If I walked into a cafe and they had, for example, a single origin from Ethiopia on offer and I asked the barista how it comes across in an espresso, I would walk out if the barista responded with "I don't know, I don't drink espresso".

 

However, if everything else about the person screamed "Hire me! I'm perfect!", and they were willing to learn, I would stress to them there are only two things they are drinking on the bar for the first month - water and espresso, and if after that first month they still can't appreciate it I would let them go.

 

Maybe the person is from a place where good espresso is hard to find, but at the very least they need to be open to it and eventually love it.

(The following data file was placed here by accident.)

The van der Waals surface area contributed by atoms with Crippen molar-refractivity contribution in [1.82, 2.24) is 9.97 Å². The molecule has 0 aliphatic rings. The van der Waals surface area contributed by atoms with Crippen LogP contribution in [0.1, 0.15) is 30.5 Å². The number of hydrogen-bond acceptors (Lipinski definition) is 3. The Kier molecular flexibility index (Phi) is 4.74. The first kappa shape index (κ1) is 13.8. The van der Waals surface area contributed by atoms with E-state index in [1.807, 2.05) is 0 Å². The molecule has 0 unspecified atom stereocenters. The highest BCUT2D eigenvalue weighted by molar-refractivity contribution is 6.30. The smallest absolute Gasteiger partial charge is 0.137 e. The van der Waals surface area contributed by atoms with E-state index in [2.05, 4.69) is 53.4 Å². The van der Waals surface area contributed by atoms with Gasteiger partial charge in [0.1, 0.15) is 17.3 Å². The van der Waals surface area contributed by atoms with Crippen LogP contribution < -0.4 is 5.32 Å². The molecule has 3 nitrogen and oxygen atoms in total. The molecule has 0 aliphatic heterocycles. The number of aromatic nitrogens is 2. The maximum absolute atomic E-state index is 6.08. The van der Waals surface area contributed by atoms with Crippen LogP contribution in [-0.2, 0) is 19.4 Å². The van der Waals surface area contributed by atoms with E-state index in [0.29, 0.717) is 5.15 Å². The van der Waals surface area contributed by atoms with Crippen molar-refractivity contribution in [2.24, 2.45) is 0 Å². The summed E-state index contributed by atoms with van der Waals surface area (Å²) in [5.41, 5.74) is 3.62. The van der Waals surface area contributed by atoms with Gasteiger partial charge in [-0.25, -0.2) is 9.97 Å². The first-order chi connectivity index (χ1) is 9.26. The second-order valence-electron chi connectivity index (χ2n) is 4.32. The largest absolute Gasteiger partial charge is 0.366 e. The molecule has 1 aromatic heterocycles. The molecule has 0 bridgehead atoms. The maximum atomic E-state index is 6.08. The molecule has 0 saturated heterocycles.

Espresso is just too important for the baristas craft to not be able to enjoy it. I wouldn't trust a barista who doesn't enjoy it to make me a great espresso, or even a great latte for that matter, just like I wouldn't trust a vegan chef to make me a great steak or teetotaler bartender to make me a great Manhattan.

 

It's the difference between a Barista and a "just-doing-this-to-pay-for-my-saturday-nights-while-I-finish-my-degree-in-social-sciences".